Kindergarten Teacher Job Description

Kindergarten Teacher Job Description, Skills, and Salary

Get to know about the duties, responsibilities, qualifications, and skills requirements of a kindergarten teacher. Feel free to use our kindergarten teacher job description template to produce your own. We also provide you with information about the salary you can earn as a kindergarten teacher.

 

Who is a Kindergarten Teacher?

A kindergarten teacher is someone who organizes and conducts courses to help children between the age of 5 to 7  develop their cognitive, social, and emotional skills. They work for either public or private educational institutions, where they are in charge of integrating young children into the learning process by teaching them social skills, personal hygiene, basic reading abilities, art, and music. Furthermore, they prepare students for upper elementary school as well as certain aspects of life outside of the educational system.

 

Kindergarten Teacher Job Description

Below are the kindergarten teacher job description examples you can use to develop your resume or write a kindergarten teacher job description for your employee. Employers can also use it to sieve out job seekers when choosing candidates for interviews.

The duties and responsibilities of a kindergarten teacher include the following:

  • Create and implement a comprehensive teaching strategy.
  • Teach the alphabet, numbers, and social, emotional, and personal abilities.
  • Arrange learning resources and materials.
  • Use a variety of activities and instructional approaches (songs, stories, media, organized games, art, outdoor activities, and so on) to motivate and stimulate children’s skills.
  • Maintain an open channel of communication with parents and provide them with the information they need.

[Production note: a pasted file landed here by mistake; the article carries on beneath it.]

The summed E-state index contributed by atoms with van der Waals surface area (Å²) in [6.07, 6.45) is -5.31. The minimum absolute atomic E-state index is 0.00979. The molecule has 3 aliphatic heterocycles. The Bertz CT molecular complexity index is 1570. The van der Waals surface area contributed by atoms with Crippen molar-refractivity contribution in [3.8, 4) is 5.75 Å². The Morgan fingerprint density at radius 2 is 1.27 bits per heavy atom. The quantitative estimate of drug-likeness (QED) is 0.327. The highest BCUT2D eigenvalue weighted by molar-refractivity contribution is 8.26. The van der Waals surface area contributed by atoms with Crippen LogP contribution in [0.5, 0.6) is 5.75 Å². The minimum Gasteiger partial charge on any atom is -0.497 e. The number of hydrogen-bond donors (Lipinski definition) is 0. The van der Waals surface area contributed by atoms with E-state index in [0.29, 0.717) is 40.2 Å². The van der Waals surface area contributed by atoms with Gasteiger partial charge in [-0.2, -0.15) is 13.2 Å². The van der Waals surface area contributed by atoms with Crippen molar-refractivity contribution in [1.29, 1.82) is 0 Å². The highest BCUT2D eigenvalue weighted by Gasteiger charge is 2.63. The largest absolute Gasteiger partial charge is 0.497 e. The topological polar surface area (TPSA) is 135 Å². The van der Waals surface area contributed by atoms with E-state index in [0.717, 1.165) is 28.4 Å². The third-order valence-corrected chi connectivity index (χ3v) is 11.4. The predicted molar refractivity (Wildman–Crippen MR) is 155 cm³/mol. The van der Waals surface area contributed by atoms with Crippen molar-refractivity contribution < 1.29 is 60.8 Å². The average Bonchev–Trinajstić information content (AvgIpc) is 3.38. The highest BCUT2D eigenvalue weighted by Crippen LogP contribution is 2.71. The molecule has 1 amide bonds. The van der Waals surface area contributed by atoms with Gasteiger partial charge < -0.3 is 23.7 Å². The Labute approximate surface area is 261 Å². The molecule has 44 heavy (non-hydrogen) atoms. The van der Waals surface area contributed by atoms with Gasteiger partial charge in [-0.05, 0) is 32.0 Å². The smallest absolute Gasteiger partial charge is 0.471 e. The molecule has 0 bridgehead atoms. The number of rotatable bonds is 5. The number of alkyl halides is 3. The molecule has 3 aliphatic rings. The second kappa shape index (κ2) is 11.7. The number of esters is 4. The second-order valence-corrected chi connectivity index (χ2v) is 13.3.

• Assess students’ performance and progress to ensure that they are mastering the skills.
  • Keep an eye on your kids’ relationships and encourage collaboration and sharing.
  • Work along with the administrative staff.
  • Observe and follow all instructional guidelines and safety rules.
  • Prepare and deliver classes that help students develop their cognitive, social, and emotional skills.
  • Ensure that students have enough supplies in the classroom at all times.
  • Make available a supportive and safe learning atmosphere.
  • Watch children during school, meals, and on the playground for their overall safety.
  • Help pupils in the settlement of interpersonal conflicts.
  • Report accidents or other noteworthy situations that occur when students are under their supervision to the Department Head and carers.
  • Attend meetings with employees and caregivers when needed.
  • Follow students on their field trips.
  • Adopt the use of games, music, artwork, films, books, computers, and other tools to educate basic educational and social skills to school children.
  • Use hands-on teaching methods and play-based learning.
  • Teach letter recognition, phonics, numbers, and environmental and scientific knowledge.
  • Maintain student grades and communicate with parents about their progress.
  • Complement lesson plans with competencies, goals, and objectives.
  • Keep an eye on the children’s relationships while encouraging collaboration and sharing.
  • Collaborate with management, staff, and other teachers.
  • Organize art and craft projects to encourage creativity.

 

Qualifications

The basic requirement for the role of  a kindergarten teacher is as follows:

  • Worked as a Kindergarten Teacher, Kindergarten Assistant, or Teacher Aide in the past.
  • Excellent understanding of child development as well as the most current educational theories and methods.
  • Possession of teaching qualities that are creative and artistic.
  • Keeping up to date on the most recent trends and best practices.

 

Essential Skills

The essential skills of a kindergarten teacher are as follows: